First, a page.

[00:19:19] James Robert Lay: And that's the other challenge here when we're thinking about building growth for the physical world compared to that of building growth for the digital world. Because once you go through this branch building process, what happens? You open the branch up, you check it off the list, and then you move on. And the same exact pattern happens, at least historically, when it comes to building new financial brand websites. You launch a website, you check it off the list, you move on. The difference, though, between building a website, your most important digital asset, a key gear of the digital growth engine, and that of building a branch.
[00:20:47] The Cost of Ignoring Human Behavior in Building Websites for Financial Institutions
[00:20:47] James Robert Lay: The difference between building a physical branch and that of building a website is once you build that physical branch, you check it off the list, you move on. And that type of mindset has informed building websites. You build a website, you launch it, you check it off the list, you move on. However, the opportunity here is to come back and optimize what we have done with the website based upon studying human behavior, because it's not like you can easily go back in and optimize a physical branch, but we're now dealing in the intangible world. This, to me, is one of the greatest opportunities for every single financial brand today, is to just simply create space and time to study human behavior, how people are interacting with your public facing website first, because if we are losing opportunity there, those people may never even see your online banking or your mobile banking platforms. So if you feel like Lisa and you're either thinking about building a new website, or perhaps you've already built and launched one, but you've never gained this external perspective through digital secret shopping studies showing where you have gaps, where you have blind spots, I have good news for you. You don't have to feel like Lisa any longer. You truly can begin to write a new story today, a story that transforms the pain and the frustration that marketing leaders like Lisa feels into courage. The courage for you to commit, to increase your confidence. And you increase your confidence how? By gaining clarity. How do you gain clarity through quarterly digital secret shopping studies? Because that's where you gain objective insights into two key data points. Number one, what people are doing on your website at a macro level through big data, and that's through things like heat maps and click maps and scroll maps. And then number two, perhaps even more importantly, why people are doing what they're doing on your website and why they feel frustrated, why they feel confused, why they feel annoyed. And this is what we call thick data or qualitative data. And you can learn more how to facilitate quarterly digital secret shopping studies when you go back and tune into episode 303, because that's when Audrey and I audrey is our obsolete here at the Digital Growth institute. She sits down with me and she joins me for a conversation and walks through some of the models and methodologies that we have used to facilitate over 1200 digital secret shopping studies for financial brands, to show them the exact gaps, the exact blind spots that are costing them millions in loans and deposits.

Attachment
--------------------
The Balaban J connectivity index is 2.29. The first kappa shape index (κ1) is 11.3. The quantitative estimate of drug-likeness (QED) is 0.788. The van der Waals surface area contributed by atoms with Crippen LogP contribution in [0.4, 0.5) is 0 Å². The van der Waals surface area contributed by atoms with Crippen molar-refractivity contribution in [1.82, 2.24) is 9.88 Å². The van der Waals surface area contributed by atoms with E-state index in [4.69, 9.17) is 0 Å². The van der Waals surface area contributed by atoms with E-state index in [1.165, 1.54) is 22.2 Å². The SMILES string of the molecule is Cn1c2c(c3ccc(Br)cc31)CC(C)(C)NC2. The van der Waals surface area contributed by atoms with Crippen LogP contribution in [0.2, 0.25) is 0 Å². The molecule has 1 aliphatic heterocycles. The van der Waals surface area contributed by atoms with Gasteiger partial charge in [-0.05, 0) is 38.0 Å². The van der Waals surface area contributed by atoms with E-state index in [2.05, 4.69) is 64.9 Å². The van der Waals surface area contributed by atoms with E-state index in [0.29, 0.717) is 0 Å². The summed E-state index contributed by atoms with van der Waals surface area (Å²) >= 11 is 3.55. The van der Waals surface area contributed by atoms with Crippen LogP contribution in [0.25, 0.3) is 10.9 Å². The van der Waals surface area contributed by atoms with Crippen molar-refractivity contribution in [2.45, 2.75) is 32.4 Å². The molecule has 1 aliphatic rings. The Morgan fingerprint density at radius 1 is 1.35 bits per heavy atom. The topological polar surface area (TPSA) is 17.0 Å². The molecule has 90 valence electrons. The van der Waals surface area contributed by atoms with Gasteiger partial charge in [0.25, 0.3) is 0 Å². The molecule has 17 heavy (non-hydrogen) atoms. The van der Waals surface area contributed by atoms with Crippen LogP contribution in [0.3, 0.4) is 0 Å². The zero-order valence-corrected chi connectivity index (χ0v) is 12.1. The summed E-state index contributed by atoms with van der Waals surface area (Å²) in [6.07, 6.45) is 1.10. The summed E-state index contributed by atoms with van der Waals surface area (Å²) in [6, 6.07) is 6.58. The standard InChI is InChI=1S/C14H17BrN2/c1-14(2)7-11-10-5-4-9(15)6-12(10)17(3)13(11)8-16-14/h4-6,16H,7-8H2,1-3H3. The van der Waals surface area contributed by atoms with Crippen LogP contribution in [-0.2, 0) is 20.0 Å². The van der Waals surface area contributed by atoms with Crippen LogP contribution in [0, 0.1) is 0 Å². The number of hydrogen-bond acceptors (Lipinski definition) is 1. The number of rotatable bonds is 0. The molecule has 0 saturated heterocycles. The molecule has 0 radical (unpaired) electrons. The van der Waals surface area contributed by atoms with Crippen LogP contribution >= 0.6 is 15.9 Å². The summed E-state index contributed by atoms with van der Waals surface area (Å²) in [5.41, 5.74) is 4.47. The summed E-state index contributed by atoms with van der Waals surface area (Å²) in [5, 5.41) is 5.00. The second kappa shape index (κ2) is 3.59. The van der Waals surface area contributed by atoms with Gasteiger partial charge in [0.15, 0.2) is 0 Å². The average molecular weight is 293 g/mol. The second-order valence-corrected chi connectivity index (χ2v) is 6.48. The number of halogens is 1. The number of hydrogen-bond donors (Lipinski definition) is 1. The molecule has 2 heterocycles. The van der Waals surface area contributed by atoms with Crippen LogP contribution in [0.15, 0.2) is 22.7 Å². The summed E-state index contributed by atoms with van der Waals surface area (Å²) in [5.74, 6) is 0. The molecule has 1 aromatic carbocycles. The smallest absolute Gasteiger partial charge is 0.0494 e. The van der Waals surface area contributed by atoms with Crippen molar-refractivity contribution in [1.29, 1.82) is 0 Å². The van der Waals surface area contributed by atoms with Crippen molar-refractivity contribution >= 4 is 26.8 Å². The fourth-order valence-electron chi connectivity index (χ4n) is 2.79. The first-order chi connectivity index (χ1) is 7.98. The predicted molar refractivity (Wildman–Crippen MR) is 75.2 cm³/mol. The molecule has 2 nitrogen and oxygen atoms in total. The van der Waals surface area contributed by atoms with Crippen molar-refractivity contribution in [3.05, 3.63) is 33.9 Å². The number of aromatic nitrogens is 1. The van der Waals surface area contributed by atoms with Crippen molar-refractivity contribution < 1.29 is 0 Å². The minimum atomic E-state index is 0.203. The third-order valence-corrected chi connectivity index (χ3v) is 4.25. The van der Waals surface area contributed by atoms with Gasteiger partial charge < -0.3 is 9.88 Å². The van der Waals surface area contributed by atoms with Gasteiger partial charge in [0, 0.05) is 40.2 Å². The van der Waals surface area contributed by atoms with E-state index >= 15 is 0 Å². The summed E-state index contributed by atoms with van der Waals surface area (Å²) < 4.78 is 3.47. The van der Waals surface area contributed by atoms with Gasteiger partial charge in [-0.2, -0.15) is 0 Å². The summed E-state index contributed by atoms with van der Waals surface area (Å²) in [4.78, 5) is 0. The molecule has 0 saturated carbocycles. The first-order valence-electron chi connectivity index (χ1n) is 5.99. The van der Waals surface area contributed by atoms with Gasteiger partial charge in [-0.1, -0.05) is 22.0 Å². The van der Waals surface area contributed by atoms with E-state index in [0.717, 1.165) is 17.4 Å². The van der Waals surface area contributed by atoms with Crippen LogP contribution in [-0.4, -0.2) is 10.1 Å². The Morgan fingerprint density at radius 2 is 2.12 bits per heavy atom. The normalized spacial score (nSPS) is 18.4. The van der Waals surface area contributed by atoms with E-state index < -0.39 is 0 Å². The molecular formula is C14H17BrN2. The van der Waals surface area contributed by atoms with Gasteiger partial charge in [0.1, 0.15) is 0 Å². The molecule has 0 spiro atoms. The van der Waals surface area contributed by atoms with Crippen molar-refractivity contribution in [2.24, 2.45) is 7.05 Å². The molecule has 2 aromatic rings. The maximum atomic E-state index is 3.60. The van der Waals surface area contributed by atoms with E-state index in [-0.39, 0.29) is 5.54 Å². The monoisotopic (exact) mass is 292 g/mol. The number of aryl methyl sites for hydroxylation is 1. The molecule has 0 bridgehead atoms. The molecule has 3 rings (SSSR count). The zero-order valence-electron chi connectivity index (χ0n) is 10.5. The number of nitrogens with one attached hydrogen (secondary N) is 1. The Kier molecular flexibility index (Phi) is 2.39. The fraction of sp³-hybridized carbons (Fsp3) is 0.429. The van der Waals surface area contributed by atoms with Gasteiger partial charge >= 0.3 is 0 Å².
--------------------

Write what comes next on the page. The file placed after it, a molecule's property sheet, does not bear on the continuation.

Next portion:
[00:24:02] Transforming Pain and Frustration into Action and Growth
[00:24:02] James Robert Lay: But you can do this, too. You can transform the pain and the frustration that Lisa has experienced, the lessons that you have learned through Lisa's story. You can now apply this knowledge, take action against this knowledge going forward in your own journey of growth. If you found this practical perspective helpful today, then I invite you to share it with someone you know to help guide them forward on their own journey of growth, because this is how we all get even better together. Until next time, and as always, be well, do good, and be the lighter Saul beans.